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U.S. Attorney General Sessions Resigns, Throwing Doubt On Russia Probe


Former U.S. Attorney General Jeff Sessions

U.S. Attorney General Jeff Sessions has resigned as the country's chief law enforcement officer at the request of President Donald Trump, throwing the future of the special counsel's Russia investigation into uncertainty.

The White House said Sessions resigned in a letter to Trump on November 7 and that the president had accepted his resignation as chief of the Justice Department -- a move that immediately raised concerns from Democrats, who called for protection for the probe conducted by Special Counsel Robert Mueller.

House Democratic leader Nancy Pelosi called it a "blatant attempt" to undermine the Russia probe, while Senate Democratic leader Chuck Schumer tweeted that "clearly, the president has something to hide."

The Justice Department has the ultimate authority over Mueller's investigation into Russia's alleged interference in the 2016 presidential election and interactions between Trump associates and Russian officials.

Russia denies meddling in the election, and Trump denies any "collusion" with Russia.

Sessions, a Republican and former Alabama senator, has been the focus of public attacks by Trump, who criticized him for recusing himself from the Russia investigation because of his role on the Trump campaign team before becoming attorney general.

Trump announced in a tweet that Sessions' chief of staff, Matthew Whitaker, will become the new acting attorney general. Whitaker, a former Republican politician, has publicly called for limits on the Mueller probe.

As Sessions' deputy, Rod Rosenstein has been the authority over Mueller's probe, but multiple media outlets are reporting that he has officially been removed from oversight of the investigation.

A spokeswoman for the Justice Department said that the acting attorney general -- meaning Whitaker -- was in charge of "all matters" within the department, including the Russia probe.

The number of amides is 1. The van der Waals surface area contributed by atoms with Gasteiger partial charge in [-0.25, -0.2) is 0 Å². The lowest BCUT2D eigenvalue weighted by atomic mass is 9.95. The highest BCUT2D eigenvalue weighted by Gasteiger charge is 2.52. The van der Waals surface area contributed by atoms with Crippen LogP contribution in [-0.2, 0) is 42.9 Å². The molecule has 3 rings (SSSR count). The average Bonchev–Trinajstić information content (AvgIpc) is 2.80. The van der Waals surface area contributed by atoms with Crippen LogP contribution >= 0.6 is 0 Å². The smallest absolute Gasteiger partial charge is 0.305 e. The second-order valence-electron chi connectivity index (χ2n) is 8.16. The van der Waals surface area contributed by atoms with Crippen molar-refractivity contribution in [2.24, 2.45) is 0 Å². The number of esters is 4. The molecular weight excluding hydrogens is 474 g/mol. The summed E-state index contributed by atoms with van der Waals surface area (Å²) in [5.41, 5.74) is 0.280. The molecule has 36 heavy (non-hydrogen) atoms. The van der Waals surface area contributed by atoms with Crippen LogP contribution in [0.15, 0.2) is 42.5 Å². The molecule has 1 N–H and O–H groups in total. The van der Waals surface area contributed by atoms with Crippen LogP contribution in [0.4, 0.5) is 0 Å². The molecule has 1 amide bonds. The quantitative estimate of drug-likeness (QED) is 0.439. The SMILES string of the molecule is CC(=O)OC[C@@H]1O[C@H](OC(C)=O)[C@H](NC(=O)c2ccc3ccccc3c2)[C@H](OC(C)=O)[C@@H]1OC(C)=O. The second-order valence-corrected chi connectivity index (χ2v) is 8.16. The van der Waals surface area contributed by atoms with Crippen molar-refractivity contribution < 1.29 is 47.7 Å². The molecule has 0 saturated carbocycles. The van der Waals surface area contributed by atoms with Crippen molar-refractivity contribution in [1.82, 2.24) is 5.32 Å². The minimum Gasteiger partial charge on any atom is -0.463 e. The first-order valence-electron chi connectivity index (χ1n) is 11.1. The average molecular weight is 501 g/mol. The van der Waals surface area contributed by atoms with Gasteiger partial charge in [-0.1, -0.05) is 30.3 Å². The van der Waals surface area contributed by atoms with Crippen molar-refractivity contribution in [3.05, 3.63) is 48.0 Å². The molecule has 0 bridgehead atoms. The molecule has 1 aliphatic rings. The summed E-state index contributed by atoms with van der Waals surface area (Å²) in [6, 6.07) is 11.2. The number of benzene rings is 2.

Special Counsel Robert Mueller
Special Counsel Robert Mueller

Democratic Representative Jerry Nadler, who will likely become chairman of the House Judiciary Committee -- which has congressional oversight over the Mueller probe -- immediately responded to Sessions' resignation by demanding an explanation for the change.

"Americans must have answers immediately as to the reasoning behind" Trump’s move to remove Sessions, he said.

"Why is the President making this change and who has authority over Special Counsel Mueller’s investigation? We will be holding people accountable," he tweeted.

Schumer called it "paramount" that Mueller's status be protected by the new attorney general.

The senator said he found the timing of Sessions' departure "very suspect" and suggested it would cause a "constitutional crisis" if Trump made the move as a "prelude" to limiting the Russia investigation.

He called on Whitaker to recuse himself from the Russia probe because of previous comments about the investigation, echoing calls from other top Democrats.

In her tweet, Pelosi, who is likely to become House speaker under the new Democratic-controlled Congress, wrote that "It is impossible to read Attorney General Sessions' firing as anything other than another blatant attempt by Donald Trump to undermine & end Special Counsel Mueller's investigation."

Earlier, at a White House news conference, Trump said the Mueller investigation was not good for the United States.

"It should end, because it is very bad for the country," Trump told reporters.

When asked if he would fire Mueller, as some critics have feared, Trump said, "I could have ended it any time I wanted, [but] I didn't."

"I could fire everybody right now, but I don't want to stop it because, politically, I don't like stopping it."

He said he was "not concerned about anything with the Russian investigation, because it is a hoax."

"They're wasting a lot of money, but I let it go on. I could end it right now," he added.

With reporting by AP, Reuters, MSNBC, and dpa
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